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business, indeed! You know well enough
that the bird-stuffing now is a mere
pretext; a mere something that I keep for my
'idle hands to do,' and that it's no
necessity, thank the Lord! So let me bide
here, lad, and aid in the good work. I
think I may be of use among a few of them,
yet." And he was right. Not merely was
the old man's name known and venerated
among the older "hands" as one of the
"martyrs of '48," but his quaint caustic
tongue made him an immense favourite
with the younger men, and soon there were
no meetings brought to a close without
loud demands for a " bit speech" from Jack
Byrne.

Nor was it amongst the farmer and
manufacturing classes alone that Mr. Joyce
received pledges of support. Several of
the neighbouring county gentry and clergy,
who had hung back during Mr. Bokenham's
candidature, enrolled themselves on
the committee of the new comer; and one
of his most active adherents was Mr.
Benthall. It was not until after due deliberation,
and much weighing of pros and cons,
that the head-master of Helmingham
Grammar School took this step; but he
smiled when he had thoroughly made up
his mind, and muttered something to
himself about its being " a shot for Madam in
more ways than one." When he had
decided he was by no means underhand in
his conduct, but went straight to Mr. Creswell,
taking the opportunity of catching
him away from home and alone, and told
him that the Benthall family had been
staunch Liberals for generations; and that,
however much he might regret being
opposed in politics to a gentleman for whom
he entertained such a profound esteem and
regard, he could not forswear the family
political faith. Mr. Creswell made him a
polite reply, and forthwith forgot all about
it; and Marian, though she was in the
habit of questioning her husband pretty
closely at the end of each day as to the
progress he had made, looked upon Mr.
Benthall's vote as so perfectly secure that
she never asked about the matter.

Notwithstanding the favourable
reception which he met with everywhere, and
the success which seemed invariably to
attend him in his canvass, Joyce found it
very heavy work. The constant excitement
soon began to tell upon him, and the
absurdity of the questions sometimes asked,
or the pledges occasionally required of him,
irritated him so much that he began to inquire
of himself whether he was really wise
in going through with the affair, and
whether he was not paying a little too
dearly even for that revenge for which he
had longed, and which was almost within
his grasp. His fidelity to the cause to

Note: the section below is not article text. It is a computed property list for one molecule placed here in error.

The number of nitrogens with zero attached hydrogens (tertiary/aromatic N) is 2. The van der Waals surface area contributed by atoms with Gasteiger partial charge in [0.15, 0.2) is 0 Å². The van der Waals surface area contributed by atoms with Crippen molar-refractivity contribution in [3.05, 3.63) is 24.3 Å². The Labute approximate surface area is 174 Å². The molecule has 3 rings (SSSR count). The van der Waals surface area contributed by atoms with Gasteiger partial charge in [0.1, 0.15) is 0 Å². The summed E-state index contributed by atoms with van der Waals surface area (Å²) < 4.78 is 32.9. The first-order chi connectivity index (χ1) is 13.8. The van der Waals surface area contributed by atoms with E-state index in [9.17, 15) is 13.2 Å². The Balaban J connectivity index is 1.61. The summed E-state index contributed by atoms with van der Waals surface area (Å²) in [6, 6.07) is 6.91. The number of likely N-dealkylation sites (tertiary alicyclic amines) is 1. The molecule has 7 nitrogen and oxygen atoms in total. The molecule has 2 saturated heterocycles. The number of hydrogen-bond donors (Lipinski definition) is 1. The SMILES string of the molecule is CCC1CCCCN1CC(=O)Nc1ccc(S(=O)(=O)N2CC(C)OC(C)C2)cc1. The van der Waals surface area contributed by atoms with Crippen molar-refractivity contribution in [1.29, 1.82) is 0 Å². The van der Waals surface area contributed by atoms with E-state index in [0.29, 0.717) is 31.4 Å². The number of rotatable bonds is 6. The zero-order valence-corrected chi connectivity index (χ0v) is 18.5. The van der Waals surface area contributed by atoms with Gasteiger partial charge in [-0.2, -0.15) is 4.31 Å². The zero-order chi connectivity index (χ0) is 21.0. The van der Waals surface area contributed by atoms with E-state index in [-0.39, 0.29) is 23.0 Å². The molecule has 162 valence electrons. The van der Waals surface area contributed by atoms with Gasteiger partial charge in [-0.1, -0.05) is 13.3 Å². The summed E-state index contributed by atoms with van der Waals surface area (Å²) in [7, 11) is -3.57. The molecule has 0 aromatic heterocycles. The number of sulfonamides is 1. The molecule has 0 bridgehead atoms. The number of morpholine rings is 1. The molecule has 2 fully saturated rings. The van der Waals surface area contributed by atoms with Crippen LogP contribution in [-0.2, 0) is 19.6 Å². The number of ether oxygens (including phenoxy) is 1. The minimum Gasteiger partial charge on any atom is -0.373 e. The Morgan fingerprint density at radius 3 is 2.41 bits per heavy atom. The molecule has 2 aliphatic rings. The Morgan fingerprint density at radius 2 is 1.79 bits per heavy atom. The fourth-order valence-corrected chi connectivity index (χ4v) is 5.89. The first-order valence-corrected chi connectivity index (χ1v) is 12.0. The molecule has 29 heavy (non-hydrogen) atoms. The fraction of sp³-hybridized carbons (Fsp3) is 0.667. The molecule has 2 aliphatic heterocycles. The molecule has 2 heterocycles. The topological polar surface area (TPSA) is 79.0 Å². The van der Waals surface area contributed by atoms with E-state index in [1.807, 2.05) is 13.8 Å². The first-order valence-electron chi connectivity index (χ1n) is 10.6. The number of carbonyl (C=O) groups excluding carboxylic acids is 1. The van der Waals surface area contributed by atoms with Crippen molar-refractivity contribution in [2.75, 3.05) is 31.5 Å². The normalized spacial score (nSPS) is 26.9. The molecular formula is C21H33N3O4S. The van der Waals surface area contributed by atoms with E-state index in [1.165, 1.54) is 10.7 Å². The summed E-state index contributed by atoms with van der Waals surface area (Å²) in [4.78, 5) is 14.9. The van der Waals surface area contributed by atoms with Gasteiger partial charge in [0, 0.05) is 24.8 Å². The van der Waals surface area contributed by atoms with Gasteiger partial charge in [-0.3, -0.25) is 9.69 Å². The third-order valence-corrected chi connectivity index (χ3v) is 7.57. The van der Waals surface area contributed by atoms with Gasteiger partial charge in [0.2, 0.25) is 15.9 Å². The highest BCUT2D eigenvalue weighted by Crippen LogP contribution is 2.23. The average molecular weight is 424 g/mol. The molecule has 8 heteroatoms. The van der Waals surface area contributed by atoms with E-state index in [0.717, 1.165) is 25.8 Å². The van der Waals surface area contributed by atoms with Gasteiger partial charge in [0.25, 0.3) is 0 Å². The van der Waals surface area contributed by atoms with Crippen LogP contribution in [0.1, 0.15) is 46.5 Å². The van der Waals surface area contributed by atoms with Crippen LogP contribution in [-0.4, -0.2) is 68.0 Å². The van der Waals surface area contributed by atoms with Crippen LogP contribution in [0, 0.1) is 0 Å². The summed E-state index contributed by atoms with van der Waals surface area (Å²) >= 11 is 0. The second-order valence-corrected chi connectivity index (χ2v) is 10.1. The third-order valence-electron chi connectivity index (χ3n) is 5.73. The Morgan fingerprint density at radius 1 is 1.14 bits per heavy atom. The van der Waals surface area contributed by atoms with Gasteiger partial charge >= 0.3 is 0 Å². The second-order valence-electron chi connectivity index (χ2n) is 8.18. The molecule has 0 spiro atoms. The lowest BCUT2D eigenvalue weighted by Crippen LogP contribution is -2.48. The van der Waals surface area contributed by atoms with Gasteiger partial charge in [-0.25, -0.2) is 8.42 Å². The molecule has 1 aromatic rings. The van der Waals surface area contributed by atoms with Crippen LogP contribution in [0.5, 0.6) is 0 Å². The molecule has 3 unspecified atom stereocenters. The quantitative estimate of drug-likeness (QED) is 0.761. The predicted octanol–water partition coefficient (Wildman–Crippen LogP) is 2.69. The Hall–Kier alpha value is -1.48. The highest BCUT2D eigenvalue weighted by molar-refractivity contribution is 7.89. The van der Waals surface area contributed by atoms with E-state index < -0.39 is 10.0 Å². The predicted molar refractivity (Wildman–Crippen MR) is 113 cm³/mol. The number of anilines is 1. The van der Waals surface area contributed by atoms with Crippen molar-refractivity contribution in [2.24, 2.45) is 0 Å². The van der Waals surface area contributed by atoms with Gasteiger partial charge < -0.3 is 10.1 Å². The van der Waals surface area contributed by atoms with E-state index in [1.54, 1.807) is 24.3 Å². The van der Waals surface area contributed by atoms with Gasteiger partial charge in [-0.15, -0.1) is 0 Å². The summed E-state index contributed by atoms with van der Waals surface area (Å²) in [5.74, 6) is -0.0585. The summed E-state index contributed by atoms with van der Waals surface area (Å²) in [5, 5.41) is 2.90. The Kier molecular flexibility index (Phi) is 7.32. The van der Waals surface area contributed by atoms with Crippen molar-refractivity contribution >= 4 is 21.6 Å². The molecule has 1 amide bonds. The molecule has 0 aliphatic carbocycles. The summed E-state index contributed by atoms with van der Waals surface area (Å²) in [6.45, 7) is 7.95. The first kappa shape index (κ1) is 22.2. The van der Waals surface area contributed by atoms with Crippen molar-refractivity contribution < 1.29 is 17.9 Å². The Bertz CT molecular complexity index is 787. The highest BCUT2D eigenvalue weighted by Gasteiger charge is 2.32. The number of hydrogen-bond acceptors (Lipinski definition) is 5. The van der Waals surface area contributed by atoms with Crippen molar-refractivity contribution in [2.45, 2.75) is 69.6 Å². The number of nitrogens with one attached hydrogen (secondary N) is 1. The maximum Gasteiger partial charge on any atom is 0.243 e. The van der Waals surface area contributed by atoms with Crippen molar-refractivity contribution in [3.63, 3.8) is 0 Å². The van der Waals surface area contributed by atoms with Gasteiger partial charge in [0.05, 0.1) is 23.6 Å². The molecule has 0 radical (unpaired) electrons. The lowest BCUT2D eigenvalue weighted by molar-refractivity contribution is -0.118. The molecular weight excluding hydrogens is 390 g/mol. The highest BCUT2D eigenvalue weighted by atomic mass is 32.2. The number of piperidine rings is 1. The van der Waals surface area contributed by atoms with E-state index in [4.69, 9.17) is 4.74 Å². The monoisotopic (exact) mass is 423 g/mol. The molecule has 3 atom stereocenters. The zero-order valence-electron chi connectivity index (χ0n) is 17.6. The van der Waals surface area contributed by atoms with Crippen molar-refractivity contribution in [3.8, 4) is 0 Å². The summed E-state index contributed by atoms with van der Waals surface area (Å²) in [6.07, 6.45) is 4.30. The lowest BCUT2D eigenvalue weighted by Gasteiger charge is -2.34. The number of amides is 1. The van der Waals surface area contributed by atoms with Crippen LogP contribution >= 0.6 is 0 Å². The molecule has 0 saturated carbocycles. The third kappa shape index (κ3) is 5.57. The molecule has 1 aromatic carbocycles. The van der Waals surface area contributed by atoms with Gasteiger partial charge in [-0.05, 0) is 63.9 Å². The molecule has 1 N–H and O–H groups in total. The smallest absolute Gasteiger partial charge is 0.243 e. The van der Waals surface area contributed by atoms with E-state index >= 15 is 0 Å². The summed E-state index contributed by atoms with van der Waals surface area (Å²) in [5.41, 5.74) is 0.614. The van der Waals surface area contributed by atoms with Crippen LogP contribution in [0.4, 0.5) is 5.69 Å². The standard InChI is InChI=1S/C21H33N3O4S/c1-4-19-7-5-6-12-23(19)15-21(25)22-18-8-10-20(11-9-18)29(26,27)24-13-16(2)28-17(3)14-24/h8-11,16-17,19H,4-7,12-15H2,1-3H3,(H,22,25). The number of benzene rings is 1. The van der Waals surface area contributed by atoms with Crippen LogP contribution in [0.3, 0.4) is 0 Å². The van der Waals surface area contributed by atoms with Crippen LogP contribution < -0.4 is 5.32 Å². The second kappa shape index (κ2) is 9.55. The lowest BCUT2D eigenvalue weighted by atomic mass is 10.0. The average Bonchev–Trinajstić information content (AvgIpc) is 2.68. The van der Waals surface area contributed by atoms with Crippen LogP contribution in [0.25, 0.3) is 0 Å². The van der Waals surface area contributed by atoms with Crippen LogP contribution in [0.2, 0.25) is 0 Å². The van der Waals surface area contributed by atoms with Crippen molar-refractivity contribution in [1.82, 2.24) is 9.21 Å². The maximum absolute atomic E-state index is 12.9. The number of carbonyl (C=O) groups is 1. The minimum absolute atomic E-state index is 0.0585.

which he had pledged himself would doubtless
have caused him to smother these
murmurings without any extraneous aid; but
just at that time he had an adventure which
at once put an end to all doubt on the
subject.

One bright wintry morning he arose at
the hotel with the determination to take a
day's rest from his labours, and to endeavour
to recruit himself by a little quiet and
fresh air. He had been up late the previous
night at a very large meeting of his
supporters, the largest as yet gathered
together, which he had addressed with even
more than wonted effect. He felt that he
was speaking more forcibly than usual; he
could not tell why, he did not even know
what prompted him; but he felt it. It
could not have been the presence of the
parliamentary agent, Mr. Fyfe, who had
come down from London to see how his
young friend was getting on, and who was
really very much astonished at his young
friend's eloquence. Walter Joyce was
speaking of the way in which the opposite
party had, when in power, broken
the pledges they had given, and laughed to
scorn the promises they had made when
seeking power, and in dilating upon it he
used a personal illustration, comparing the
voters to a girl who had been jilted and
betrayed by her lover, who had been
unexpectly raised to riches. Unconsciously
fired by his own experience, he displayed a
most forcible and highly-wrought picture
of the despair of the girl and the villany of
the man, and roused his audience to a
perfect storm of enthusiasm. No one who
heard him, as he thought, except Jack
Byrne, had the least inkling of his story,
or of its effect upon his eloquence; but the
"hands" were immensely touched and
delighted, and the effect was electrical.
Walter went home thoroughly knocked up,
and the next morning the reaction had set
in. He felt it impossible to attend to
business, sent messages to Mr. Fyfe and to
Byrne, telling them they must get on without
him for the day, and, after a slight
breakfast, hurried out of the hotel by the
back way. There were always plenty of
loafers and idlers hanging round all sides
of the house, eager to stare at him, to prefer
a petition to him, or to point him out
to their friends; but this morning he was

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